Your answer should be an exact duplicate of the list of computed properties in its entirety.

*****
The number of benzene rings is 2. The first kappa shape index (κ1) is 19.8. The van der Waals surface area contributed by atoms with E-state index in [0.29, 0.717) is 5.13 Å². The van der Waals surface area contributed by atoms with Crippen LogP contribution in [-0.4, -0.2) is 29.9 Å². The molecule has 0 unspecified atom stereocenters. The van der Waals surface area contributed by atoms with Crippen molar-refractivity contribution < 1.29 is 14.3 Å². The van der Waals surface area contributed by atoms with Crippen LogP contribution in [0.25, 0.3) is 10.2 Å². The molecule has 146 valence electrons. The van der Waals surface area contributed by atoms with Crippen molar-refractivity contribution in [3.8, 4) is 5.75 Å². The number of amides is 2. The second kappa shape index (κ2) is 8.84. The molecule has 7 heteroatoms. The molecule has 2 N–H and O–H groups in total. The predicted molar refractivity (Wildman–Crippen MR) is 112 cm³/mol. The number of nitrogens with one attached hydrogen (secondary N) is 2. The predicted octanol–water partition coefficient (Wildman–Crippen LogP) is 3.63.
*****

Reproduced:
The number of benzene rings is 2. The first kappa shape index (κ1) is 19.8. The van der Waals surface area contributed by atoms with E-state index in [0.29, 0.717) is 5.13 Å². The van der Waals surface area contributed by atoms with Crippen LogP contribution in [-0.4, -0.2) is 29.9 Å². The molecule has 0 unspecified atom stereocenters. The van der Waals surface area contributed by atoms with Crippen molar-refractivity contribution < 1.29 is 14.3 Å². The van der Waals surface area contributed by atoms with Crippen LogP contribution in [0.25, 0.3) is 10.2 Å². The molecule has 146 valence electrons. The van der Waals surface area contributed by atoms with Crippen molar-refractivity contribution in [3.8, 4) is 5.75 Å². The number of amides is 2. The second kappa shape index (κ2) is 8.84. The molecule has 7 heteroatoms. The molecule has 2 N–H and O–H groups in total. The predicted molar refractivity (Wildman–Crippen MR) is 112 cm³/mol. The number of nitrogens with one attached hydrogen (secondary N) is 2. The predicted octanol–water partition coefficient (Wildman–Crippen LogP) is 3.63.